Tuesday March 5, 2013 | 2 comments
In last month’s post, I wrote about the joys of sharing tea with friends at the perfect tea party. One of the comments on the post remarked that so often when people discuss tea, they talk about what to eat with the tea, and not the tea itself. So in this post, I’m going to talk about my favorite teas to drink alone, unadorned by any accompaniments. The first tea that comes to mind is a lovely Georgian black tea that I drink every morning called Georgian Village. This light, almost sweet, tea – reminiscent of a second-flush Darjeeling, but with a bit more body – eases me into almost every morning, steeped in a small pot that makes just enough for my travel mug and half a cup to drink as I finish getting ready for work. This tea isn’t a typical “breakfast tea,” which I always think of as strong and full-bodied, some mixture of Ceylon and Assam. While I love those types of teas, I usually enjoy them with scones or some type of pastry. My Georgian tea stands on its own, starting my day with a gentle nudge, instead of a kick in the pants.
Another tea I usually enjoy by itself is pu-erh tea. For me, this strong, earthy brew is not easy to pair with food. Most of the pu-erhs that I’ve tried are so complex and have such depth that drinking them with any food would dilute the experience. Some of my favorites have notes of mushrooms, earth, chocolate, and even leather. Part of the joy of drinking them is discovering the different notes and flavors through each steeping. They can be a bit off-putting at first – a tea that tastes like leather? – but are worth the effort to discover one you love.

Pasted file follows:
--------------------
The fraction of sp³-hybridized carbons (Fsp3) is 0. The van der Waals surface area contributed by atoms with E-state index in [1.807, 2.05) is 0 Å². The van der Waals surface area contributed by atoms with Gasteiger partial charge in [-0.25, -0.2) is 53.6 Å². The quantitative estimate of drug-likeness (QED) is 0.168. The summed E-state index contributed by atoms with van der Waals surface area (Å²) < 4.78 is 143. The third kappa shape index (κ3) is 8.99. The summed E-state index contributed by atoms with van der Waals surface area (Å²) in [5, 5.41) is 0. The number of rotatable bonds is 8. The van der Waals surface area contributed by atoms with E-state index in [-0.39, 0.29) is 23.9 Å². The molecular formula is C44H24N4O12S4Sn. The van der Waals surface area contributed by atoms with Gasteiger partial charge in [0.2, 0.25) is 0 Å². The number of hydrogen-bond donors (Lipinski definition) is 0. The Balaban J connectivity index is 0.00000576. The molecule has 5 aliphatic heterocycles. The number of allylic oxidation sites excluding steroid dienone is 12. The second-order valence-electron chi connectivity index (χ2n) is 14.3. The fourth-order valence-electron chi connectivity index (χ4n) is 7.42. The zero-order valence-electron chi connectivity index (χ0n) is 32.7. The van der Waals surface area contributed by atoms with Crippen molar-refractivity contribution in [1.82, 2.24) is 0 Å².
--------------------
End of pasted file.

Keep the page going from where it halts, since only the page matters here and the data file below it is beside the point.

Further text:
Of course, if we talk about complexity in tea, we must bring up oolongs. There are so many different types of oolong teas, and while they do pair well with various foods, they are always a wonderful experience on their own. The flavors in oolongs can range from light and grassy to buttery to rich and smoky. I remember the first oolong tea I tried at a tea market in Shanghai – I thought it tasted like broccoli! Since then, I’ve continued to try different types of oolongs, and find the most enjoyment in the Tung Ting oolongs. I have one that is a charcoal-roasted Tung Ting, and while it’s not as smoky as a Lapsang Souchong, it evokes memories of campfires, tempered by a rich, creamy top note. This is one of my favorite afternoon teas, and one I drink when I feel like I’ve been overindulging in rich food. It seems to have a cleansing effect, and makes me feel like I’m doing something good for my body!
This is one of the joys of tea – you can enjoy it on its own, or with snacks, pastries, or a meal. Drinking tea unadorned and unaccompanied helps to identify exactly what it is about a tea that you like, and can lead you to try new teas that you might not have thought of if you’d only thought of tea as an accompaniment to food, however lovely that may be. I will continue to explore new and different types of tea, and continue my learning about teas from all areas of the world. It’s been a fascinating journey so far!